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J Neurochem. 2007 Oct;103(2):831-9.

Transthyretin enhances nerve regeneration.

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Instituto de Biologia Molecular e Celular--IBMC, Molecular Neurobiology Group, Porto, Portugal.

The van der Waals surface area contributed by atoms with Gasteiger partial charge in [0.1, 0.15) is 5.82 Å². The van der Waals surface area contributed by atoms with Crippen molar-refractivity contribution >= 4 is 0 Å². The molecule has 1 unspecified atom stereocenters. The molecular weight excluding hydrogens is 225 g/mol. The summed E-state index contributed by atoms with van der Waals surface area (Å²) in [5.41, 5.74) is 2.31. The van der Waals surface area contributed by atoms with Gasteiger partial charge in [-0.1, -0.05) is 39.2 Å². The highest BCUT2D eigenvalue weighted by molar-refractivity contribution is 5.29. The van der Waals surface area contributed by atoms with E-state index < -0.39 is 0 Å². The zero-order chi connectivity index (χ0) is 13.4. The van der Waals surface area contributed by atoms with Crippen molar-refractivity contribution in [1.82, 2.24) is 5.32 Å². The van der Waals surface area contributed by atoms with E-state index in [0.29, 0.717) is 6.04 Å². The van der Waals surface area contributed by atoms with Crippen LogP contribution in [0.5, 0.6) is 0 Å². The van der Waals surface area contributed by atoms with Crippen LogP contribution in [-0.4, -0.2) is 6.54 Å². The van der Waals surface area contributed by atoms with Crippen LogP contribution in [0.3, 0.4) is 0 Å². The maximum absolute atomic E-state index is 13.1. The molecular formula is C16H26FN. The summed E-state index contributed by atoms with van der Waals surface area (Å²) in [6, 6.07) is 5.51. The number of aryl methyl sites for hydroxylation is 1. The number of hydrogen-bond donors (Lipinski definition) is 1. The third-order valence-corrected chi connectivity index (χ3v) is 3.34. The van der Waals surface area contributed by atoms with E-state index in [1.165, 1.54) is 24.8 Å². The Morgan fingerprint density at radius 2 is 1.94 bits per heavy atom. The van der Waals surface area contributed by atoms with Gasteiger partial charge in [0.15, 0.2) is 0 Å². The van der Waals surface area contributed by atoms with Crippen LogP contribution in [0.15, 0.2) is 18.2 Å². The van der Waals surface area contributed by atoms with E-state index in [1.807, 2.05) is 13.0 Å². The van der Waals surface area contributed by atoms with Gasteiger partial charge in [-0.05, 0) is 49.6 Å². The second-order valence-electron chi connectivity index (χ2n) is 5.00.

Mutations in transthyretin (TTR) are associated with familial amyloid polyneuropathy, a neurodegenerative disorder characterized by TTR deposition in the PNS. The aim of this study was to unravel whether TTR has a role in nerve physiology that could account for its preferential accumulation in the PNS, when mutated. The sensorimotor performance of wild-type and TTR knockout (KO) littermate mice was compared and showed impairment in mice lacking TTR. Given the possibility that, upon regeneration, the consequences arising from TTR absence might be exacerbated, nerve crush was performed in both strains. TTR KO mice presented delayed functional recovery resulting from decreased number of myelinated and unmyelinated fibers. Moreover, in transgenic mice in a TTR KO background, expressing human TTR in neurons, this phenotype was rescued, reinforcing that TTR enhances nerve regeneration. In vitro assays showed that neurite outgrowth and extension were decreased in the absence of TTR, probably underlying the decreased number of regenerating axons in TTR KO mice. Our findings demonstrate that TTR participates in nerve physiology and that it enhances nerve regeneration. Moreover, the assignment of a TTR function in nerve biology and repair, may explain its preferential deposition, when mutated, in the PNS of familial amyloid polyneuropathy patients.

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